2001 October Report of the Commissioner of the Environment and Sustainable Development
Case Study 1.5.2—Management of selected national wildlife areas in the basin
In the Ontario region, the total operating budget for all 10 national wildlife areas in 1999-2000 was $83,000, with four full-time-equivalent staff devoted to wildlife and habitat management. With so few people managing 10 areas, management practices have not been consistent. Only the Long Point and St. Clair national wildlife areas have federal staff on site; Environment Canada visits the others about once a month. In contrast, in 1979 the Long Point National Wildlife Area alone employed three full-time wardens, two part-time wardens, one site biologist, one habitat technician, and 12 students.
In the Quebec region, the total operating budget for all eight national wildlife areas in 1999-2000 was $102,000, with five full-time staff devoted to wildlife and habitat management. In Quebec, we also observed that Environment Canada lacks the capacity to manage all its national wildlife areas effectively. For example, the Lac Saint-François National Wildlife Area, a Ramsar site, has a management plan dating back to 1986 and no federal staff on site.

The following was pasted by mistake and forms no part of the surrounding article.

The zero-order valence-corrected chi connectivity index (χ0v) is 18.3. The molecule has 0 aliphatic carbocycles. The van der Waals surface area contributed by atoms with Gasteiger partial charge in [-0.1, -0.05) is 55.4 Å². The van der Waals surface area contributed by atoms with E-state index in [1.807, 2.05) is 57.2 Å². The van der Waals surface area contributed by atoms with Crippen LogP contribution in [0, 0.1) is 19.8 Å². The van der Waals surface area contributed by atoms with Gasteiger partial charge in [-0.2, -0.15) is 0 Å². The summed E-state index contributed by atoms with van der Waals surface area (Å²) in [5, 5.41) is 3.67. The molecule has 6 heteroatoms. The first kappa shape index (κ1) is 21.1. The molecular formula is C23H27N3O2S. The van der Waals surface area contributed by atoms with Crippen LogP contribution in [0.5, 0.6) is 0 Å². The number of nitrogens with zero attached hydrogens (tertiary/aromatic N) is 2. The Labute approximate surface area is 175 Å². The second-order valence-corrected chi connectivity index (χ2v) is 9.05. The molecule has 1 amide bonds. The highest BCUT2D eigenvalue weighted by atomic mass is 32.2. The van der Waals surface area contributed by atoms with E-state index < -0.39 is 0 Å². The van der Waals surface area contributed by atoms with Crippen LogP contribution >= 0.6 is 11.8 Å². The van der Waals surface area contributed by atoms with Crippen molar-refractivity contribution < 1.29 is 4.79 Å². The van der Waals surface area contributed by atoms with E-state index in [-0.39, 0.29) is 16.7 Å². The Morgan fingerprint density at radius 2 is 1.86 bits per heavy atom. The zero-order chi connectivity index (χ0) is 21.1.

Given that the mandate of national wildlife areas is exclusively for protection of wildlife and not for recreational use, there are not many opportunities to generate revenue. Some—for example, Cap Tourmente in Quebec—have been able to combine wildlife protection with activities such as public education and outreach programs that produce revenue.
National wildlife areas are receiving more visitors as they become better known, placing more pressures on these already sensitive environments. Furthermore, designating them as Ramsar sites and/or important bird areas has increased the demand for more public access and more information (particularly on Canada's fulfilment of international agreements). The federal government has not increased its resources in these areas to meet the demands.